When I was young I dreamt of being a cameraman for the Discovery Channel. Its adventurous travel shows captivated me. I imagined myself shouldering a camera across dank forests and high tundra in dreary conditions, waiting days for that single, perfect shot. I romanticized the struggle the cameramen endured. Getting paid for it would be a bonus.
Being the fourth generation in a film and video production-oriented family I was familiar with the toll the traveling cameraman lifestyle takes on home life. I couldn’t bear to leave my family for weeks or months at a time, missing precious memories and milestones as my kids grew. So, after getting a BFA from Academy of Art University in San Francisco in Visual Effects and Compositing I accepted a docile career in internet marketing. It afforded me stability and, more importantly, family time. I have two curious children from a loving wife and I don’t regret that decision. But I yearned.
On my 15th birthday I got a brawny ’94 full-size Chevy Blazer, shiny and chrome. It was teal-green with glass packs and a 350 V8 on 31” M/T tires (and a $400 monthly payment). I loved that Blazer. It became my identity. I taught myself automotive wiring by installing a sound system and neon lights in it. I learned the importance of fuses when a neon light shorted out inside the cab and filled the truck with smoke. Poof.
During an ice storm the first winter I had it my dad drove me to the bottom of a hill. He purposely got it stuck, then turned to me and said, “ok, Brandon, get it out.” And that’s how I learned to wheel with open diffs.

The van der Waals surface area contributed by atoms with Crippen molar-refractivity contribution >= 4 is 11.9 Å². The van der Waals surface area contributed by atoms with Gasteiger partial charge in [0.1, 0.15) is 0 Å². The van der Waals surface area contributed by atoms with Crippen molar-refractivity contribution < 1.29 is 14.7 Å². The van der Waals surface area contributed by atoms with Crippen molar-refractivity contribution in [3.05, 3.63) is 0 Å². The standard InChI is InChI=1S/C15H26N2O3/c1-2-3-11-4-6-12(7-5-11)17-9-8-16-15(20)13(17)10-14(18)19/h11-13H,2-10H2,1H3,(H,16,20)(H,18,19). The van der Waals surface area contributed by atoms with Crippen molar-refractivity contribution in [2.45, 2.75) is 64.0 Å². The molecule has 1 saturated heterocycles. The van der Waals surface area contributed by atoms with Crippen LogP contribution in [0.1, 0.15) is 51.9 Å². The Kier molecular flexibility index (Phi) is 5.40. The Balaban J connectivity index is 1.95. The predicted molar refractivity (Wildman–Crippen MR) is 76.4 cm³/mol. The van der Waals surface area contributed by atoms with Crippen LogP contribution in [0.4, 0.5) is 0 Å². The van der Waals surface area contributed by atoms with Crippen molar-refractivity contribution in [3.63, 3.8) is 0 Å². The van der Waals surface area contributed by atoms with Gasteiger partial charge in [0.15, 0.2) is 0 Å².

In October, 2006 I bought a 2007 Jeep Wrangler Unlimited X. It had a soft top and tow package with 4.10 gears and 245/75 r16” Goodyear SRA tires. The 3.8l paired with the 4-speed transmission was a pig on the highway. But it was perfect. And it rolled my life upside down.
In July 2010 I took my Jeep to Kansas Rocks Recreation Park to see what it (and I) truly were capable of. Until then I had never taken it off-road. I loaded it with camping gear and went down for the weekend to test my mettle behind the wheel. Instinctively, I brought my camera. Another Jeeper took me under his wing and showed me around the park. The miniscule tires and stock suspension meant the Jeep had to be coerced (dragged) down almost every trail. But holy cow was it fun! Doorless and toppless, spinning tires, and engine revving, off-camber action showed me a level of Jeeping I didn’t know existed. I needed more! Unfortunately, I learned another lesson- Jeeps are expensive to wheel. I left KRRP without reverse and spent $2,500 at a dealership having my reverse clutch replaced. That experience is documented in my first YouTube wheeling video.
That day in 2010 changed my internal declination and altered my life’s heading. I’m a better man from it. Since then I’ve cut my teeth crawling muddy trails, started a family, and transitioned to adventure travel.
So here I am almost a decade later, a cameraman for my own discovery channel. I invite you to enjoy the journey with me.